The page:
KNOXVILLE, Tenn. - The Tennessee Volunteers should start worrying about their chances of bowl eligibility now that their hopes for a Southeastern Conference title are dashed.
At 2-4 overall and 0-3 in the SEC, the Vols are off to their worst start under coach Phillip Fulmer. No team with three conference losses has ever won the tough SEC East, and losses to Florida and Georgia are sure to prevent Tennessee from becoming the first.
"You stay in this business long enough, you will have ups and downs," Fulmer said following Tennessee's 26-14 loss at Georgia on Saturday. "We've won a lot more than we lost. I've been disappointed in every dang one of them that we've lost. I've felt like this. I'm not going to do anything but keep fighting."
It will take more than a fight for the Vols to keep their hopes for a bowl game from slipping away for a second time in four season.
Tennessee's best-looking shot at earning its first SEC win comes this week against Mississippi State (2-4, 1-2), the conference's only other team with a losing record. The Vols should also win their homecoming game against a struggling Wyoming squad.
The Vols must find a way to score some upsets as they host SEC West-leading and second-ranked Alabama and travel to South Carolina and No. 22 Vanderbilt, who is tied with Florida for the SEC East lead.
Tennessee also could stand to improve - a lot.
"Simple fact, we've got to execute better... get ourselves where we keep our focus so we don't beat ourselves," Fulmer said. "That's a few words but a lot to do."
Facing Georgia (5-1, 2-1), the Vols were averaging 146.4 yards rushing per contest but netted only a single yard rushing against the Bulldogs. Arian Foster, Montario Hardesty and Lennon Creer carried the ball a combined 11 times for 25 yards.
The same Tennessee offensive line which shut down Georgia's defensive front a year ago couldn't get a push this time, and Stephens was sacked twice for a loss of 15 yards. Gerald Jones was also dropped behind the line of scrimmage for minus 8 yards.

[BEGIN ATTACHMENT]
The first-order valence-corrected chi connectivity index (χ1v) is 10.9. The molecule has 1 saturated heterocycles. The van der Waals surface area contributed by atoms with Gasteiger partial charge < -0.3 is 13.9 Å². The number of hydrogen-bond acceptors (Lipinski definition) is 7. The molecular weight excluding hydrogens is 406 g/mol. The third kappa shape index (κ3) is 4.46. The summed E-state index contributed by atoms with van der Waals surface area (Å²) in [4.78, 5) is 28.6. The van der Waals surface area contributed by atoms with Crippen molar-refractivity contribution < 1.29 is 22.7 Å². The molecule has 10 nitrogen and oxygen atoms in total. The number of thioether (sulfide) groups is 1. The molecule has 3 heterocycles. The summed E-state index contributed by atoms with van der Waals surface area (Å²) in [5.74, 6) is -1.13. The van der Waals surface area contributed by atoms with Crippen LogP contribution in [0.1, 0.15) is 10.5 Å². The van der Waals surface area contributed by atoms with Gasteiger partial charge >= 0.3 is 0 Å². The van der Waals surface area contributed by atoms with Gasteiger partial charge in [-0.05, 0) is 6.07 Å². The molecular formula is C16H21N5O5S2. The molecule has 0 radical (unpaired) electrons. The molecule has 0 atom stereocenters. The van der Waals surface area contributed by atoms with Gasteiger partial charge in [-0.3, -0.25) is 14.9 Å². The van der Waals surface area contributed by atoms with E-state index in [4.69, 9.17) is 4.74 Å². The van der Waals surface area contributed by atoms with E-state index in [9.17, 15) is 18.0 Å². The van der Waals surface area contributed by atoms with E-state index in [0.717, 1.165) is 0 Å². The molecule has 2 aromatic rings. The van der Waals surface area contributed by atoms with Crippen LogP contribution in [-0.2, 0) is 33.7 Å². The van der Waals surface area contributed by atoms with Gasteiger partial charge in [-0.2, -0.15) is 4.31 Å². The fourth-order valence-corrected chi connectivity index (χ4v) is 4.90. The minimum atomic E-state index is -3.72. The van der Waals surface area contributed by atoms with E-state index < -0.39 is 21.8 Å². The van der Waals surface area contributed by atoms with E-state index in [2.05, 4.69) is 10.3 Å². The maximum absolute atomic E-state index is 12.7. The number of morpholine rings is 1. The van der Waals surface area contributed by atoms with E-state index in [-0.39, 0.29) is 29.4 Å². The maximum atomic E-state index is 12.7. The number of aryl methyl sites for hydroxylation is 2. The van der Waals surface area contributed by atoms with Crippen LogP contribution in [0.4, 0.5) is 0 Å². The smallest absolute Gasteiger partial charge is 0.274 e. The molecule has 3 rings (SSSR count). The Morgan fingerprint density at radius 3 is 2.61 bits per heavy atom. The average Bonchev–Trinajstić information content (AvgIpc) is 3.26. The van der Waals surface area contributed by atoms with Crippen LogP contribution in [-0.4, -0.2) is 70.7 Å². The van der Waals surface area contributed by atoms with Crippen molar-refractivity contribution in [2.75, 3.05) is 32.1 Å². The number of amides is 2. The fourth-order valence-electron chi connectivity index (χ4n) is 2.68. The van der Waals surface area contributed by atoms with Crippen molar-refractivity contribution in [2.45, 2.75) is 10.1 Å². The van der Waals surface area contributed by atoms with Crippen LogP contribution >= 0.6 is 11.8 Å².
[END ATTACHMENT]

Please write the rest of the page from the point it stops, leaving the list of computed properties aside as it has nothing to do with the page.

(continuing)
Tennessee's defense entered the game ranked fifth in the country in total defense, but was battered by Georgia's balanced offense, which gained 458 yards and spent a whopping 42:04 on the field.
The Vols came up with big stops on many first- and second-down plays, but gave up 10 third- and fourth-down conversions.
Though Tennessee picked off Matthew Stafford twice inside the 20 and safety Eric Berry set Tennessee's career interception return yardage record with a 54-yard return, the secondary looked soft and left Georgia's receivers plenty of room to make plays.
Knowshon Moreno became the first tailback to rush for 100 yards against the Vols with 101 yards on the ground.
Two of Tennessee's four personal foul penalties kept a 3-minute, 97-yard Georgia drive alive, and Stafford hit Mohamed Massaquoi on a 9-yard TD pass to put the Bulldogs up 20-7 with 9 seconds before halftime.
"You get a personal-foul penalty, that's usually a lack of composure," Fulmer said.
The Vols have progressed in one area. Stephens finished 13-for-30 passing for 208 yards - the best passing performance of the season.
He connected on a 60-yard pass to Denarius Moore, which set up one of his two touchdown passes. As a sophomore making his first SEC start, Stephens seemed unfazed by the hostile environment at Sanford Stadium and threw no interceptions.
Fulmer knows what he's facing from a disgruntled Tennessee fan base: "They're going to talk about the staff, and about what kind of backbone we've got."
And it's going to take more than an improved passing game to change that.
"All of us need to do better," Fulmer said. "It's all of our responsibilities: the players, the coaches, the coordinators, the head coach, managers, trainers, equipment guys, whoever."